LA 158119--The Kuykendall Draw Site
BLM archaeologist Bruce Boeke uses
the GPS to pinpoint the location of one
of the thermal features in Locus C
where radiocarbon dates produced
evidence of an occupation in the 1400s.
A structure outline is indicated by a
clearing and rock alignments that are
barely visible. Five such outlines are
present on the site in two different areas.
This one had a protohistoric projectile
point associated, but this point was
stolen from the site before it could be
collected. According to Bruce Boeke it
looked very much like the one shown
above, but was made of white chert.
Another structure outline is visible as a
clearing and flat area on the slope with
a partial rock outline.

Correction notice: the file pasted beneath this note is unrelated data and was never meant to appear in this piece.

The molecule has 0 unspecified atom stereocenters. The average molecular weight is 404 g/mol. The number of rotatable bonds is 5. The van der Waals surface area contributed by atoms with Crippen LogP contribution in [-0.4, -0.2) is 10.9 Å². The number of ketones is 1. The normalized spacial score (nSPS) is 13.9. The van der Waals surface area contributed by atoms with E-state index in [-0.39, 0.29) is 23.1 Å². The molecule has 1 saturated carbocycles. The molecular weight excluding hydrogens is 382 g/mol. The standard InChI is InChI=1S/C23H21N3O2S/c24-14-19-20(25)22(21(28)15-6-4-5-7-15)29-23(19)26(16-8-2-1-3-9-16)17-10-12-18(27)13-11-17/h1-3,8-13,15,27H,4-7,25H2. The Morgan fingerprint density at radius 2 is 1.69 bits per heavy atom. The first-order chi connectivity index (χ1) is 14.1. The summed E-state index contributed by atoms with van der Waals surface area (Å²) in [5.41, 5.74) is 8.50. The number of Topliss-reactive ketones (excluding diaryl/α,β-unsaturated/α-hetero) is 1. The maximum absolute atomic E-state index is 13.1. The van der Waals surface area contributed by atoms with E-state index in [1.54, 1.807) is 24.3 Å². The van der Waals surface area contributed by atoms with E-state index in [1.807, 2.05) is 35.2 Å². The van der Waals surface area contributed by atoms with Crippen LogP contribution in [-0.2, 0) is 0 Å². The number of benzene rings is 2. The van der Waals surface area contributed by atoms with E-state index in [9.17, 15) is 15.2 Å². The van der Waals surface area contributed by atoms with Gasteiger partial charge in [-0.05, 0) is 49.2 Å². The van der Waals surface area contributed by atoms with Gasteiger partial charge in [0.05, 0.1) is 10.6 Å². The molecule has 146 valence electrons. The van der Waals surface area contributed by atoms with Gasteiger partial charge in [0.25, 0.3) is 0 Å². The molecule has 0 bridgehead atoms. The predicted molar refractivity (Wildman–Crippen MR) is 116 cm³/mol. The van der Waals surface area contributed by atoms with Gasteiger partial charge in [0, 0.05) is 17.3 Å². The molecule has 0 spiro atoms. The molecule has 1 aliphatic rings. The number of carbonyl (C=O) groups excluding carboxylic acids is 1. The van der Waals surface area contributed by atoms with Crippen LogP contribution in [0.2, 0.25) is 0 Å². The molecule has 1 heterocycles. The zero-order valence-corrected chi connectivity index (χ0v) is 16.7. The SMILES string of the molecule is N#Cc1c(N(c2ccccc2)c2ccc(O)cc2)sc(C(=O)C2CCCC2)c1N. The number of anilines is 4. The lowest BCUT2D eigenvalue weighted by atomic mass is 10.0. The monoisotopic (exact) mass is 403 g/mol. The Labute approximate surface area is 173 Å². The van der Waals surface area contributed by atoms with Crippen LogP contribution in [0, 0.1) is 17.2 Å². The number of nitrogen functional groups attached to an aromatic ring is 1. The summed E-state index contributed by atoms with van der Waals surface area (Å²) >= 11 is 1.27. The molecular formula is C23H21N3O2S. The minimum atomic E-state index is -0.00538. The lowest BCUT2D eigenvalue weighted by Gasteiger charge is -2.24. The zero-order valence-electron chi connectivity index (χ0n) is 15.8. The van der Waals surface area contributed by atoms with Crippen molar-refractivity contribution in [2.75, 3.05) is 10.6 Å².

Finely crafted flaked stone tool.
Small triangular arrow point, typical
of many mobile groups of the terminal
prehistoric and historic periods.
This site was recently found by BLM archaeologist Bruce Boeke during compliance work. After running several
radiocarbon dates it was confirmed that it was a protohistoric mobile group site rather than (or in addition to)
Archaic as the presence of an Archaic dart point suggested. Additional work has revealed more evidence of this
terminal prehistoric component. The dates all overlap in the 1430s, corroborating early dates for sites related to
non-Athapaskan mobile groups elsewhere further west in the southern Southwest.
Not much to look at, but this tiny piece of freshwater bivalve provides important
information on the subsistence pursuits of the temporary residents of this site. The rich
riparian habitat of the adjacent arroyo provided nuts and berries, whereas yucca and cacti
are scattered across the terrain. The area is a focal point for many faunal species,
including both cottontails and jackrabbits. This clam may have been obtained from the
Pecos River or perhaps from portions of Dark Canyon when it was a perennial stream.